The songs in question are featured in the 1992 WCW compilation album Slam Jam 1 and were used as entrance themes by wrestlers. The songs include “Badstreet USA” (The Fabulous Freebirds), “Don’t Step To Ron” (Ron Simmons), “Man Called Sting” (Sting), “Mr. Bang Bang” (Cactus Jack), “Master of the DDT” (Jake “The Snake” Roberts), “Freebird Forever” (The Fabulous Freebirds), “Simply Ravishing” (“Ravishing” Rick Rude), “Johnny B Badd,” “The Natural (“The Natural” Dustin Rhodes) “The Dragon” (Ricky “The Dragon” Steamboat), “He’s Smokin” (Barry Windham) and “Steinerized” (The Steiner Brothers).
Papa says he was contacted by video-game company THQ for permission to license “Badstreet USA.” for its Legends of WrestleMania title that was released in March 2009. The lawsuit alleges, “THQ’s records showed the song to be owned by World Wrestling Entertainment.” The suit continues:
“As a result of the confusion, Papa contacted BMI to ensure that ‘Badstreet USA’ was properly registered to him and his companies. Upon his investigation, Papa learned that ‘Badstreet USA’ had been improperly and erroneously reregistered by Defendants and been given a new registration number, resulting in the royalties being redirected to Defendants. Eventually, through working with BMI, Papa was able to correct the registration to properly reflect his ownership in the work. However, by the time the registration was corrected, THQ had decided not to use the song.”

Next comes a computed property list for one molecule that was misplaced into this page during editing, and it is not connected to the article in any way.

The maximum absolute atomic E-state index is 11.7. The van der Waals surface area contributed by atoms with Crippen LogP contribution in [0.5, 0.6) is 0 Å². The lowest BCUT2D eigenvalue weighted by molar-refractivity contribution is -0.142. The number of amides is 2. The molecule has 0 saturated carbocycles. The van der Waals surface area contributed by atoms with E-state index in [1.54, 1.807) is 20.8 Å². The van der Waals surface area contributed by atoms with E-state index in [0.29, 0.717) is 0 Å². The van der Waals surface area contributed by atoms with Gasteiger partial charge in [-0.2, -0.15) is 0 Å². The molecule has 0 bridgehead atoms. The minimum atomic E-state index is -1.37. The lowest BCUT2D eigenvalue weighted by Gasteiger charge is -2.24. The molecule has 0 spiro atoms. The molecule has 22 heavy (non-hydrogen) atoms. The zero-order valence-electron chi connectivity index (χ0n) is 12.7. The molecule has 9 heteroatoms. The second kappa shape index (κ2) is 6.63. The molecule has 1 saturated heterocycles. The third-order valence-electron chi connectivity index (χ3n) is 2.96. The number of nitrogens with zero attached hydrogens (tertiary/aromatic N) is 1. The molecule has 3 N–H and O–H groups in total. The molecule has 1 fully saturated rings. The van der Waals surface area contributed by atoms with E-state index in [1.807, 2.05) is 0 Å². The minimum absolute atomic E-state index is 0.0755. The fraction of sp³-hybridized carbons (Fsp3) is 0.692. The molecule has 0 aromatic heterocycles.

The suit says, “His investigation revealed a systematic pattern of errors and omissions by WWE personnel that effectively misappropriated Papa’s musical works and deprived the Plaintiffs of royalty payments that would have been paid but for these errors and omissions.” According to BMI.com, “Mr. Bang Bang” has two separate registration numbers: one for Papa, another that credits James Alan Johnston as songwriter and Stephanie Music Publishing as publisher. Johnston is WWE’s longtime music composer while Stephanie Music Publishing is a company owned by Vince McMahon that was named after his daughter, Stephanie.
Papa says his songs have appeared on myriad places including numerous video releases, broadcasts of cable television shows and on-demand programming, without his permission and without receiving financial compensation. He is seeking royalties paid (plus pre- and post- judgment interest) on the sale of videos, computer games, the sale or licensing of ring tones, and the broadcasts of cable television shows and on-demand programming; a preliminary and permanent injunction to halt the use of the copyrighted materials; an order directing the named defendants to file a report detailing how they have complied with the injunction; reimbursement for legal fees; and a trial by jury where the court will determine damages. He also wants the court to certify that he owns the rights to the music.
The entire complaint is available here.